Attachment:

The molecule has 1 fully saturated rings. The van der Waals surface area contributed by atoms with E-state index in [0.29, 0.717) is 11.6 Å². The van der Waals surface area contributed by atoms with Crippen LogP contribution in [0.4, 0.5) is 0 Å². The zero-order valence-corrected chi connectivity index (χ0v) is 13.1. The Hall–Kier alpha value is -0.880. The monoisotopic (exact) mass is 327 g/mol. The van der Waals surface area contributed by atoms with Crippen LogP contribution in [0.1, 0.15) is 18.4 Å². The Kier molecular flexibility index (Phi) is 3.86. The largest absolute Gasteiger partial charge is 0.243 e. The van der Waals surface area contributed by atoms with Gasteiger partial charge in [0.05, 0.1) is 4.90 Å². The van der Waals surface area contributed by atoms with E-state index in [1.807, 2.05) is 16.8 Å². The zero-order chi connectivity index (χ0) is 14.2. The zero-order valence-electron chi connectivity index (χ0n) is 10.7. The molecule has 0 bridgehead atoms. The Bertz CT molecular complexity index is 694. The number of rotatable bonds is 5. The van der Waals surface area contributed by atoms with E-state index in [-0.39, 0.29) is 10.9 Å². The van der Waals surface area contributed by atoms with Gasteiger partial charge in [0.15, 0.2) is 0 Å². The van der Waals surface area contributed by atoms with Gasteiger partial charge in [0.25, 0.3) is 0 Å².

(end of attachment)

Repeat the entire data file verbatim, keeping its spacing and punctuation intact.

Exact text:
The molecule has 1 fully saturated rings. The van der Waals surface area contributed by atoms with E-state index in [0.29, 0.717) is 11.6 Å². The van der Waals surface area contributed by atoms with Crippen LogP contribution in [0.4, 0.5) is 0 Å². The zero-order valence-corrected chi connectivity index (χ0v) is 13.1. The Hall–Kier alpha value is -0.880. The monoisotopic (exact) mass is 327 g/mol. The van der Waals surface area contributed by atoms with Crippen LogP contribution in [0.1, 0.15) is 18.4 Å². The Kier molecular flexibility index (Phi) is 3.86. The largest absolute Gasteiger partial charge is 0.243 e. The van der Waals surface area contributed by atoms with Gasteiger partial charge in [0.05, 0.1) is 4.90 Å². The van der Waals surface area contributed by atoms with E-state index in [1.807, 2.05) is 16.8 Å². The zero-order chi connectivity index (χ0) is 14.2. The zero-order valence-electron chi connectivity index (χ0n) is 10.7. The molecule has 0 bridgehead atoms. The Bertz CT molecular complexity index is 694. The number of rotatable bonds is 5. The van der Waals surface area contributed by atoms with E-state index in [-0.39, 0.29) is 10.9 Å². The van der Waals surface area contributed by atoms with Gasteiger partial charge in [0.15, 0.2) is 0 Å². The van der Waals surface area contributed by atoms with Gasteiger partial charge in [0.25, 0.3) is 0 Å².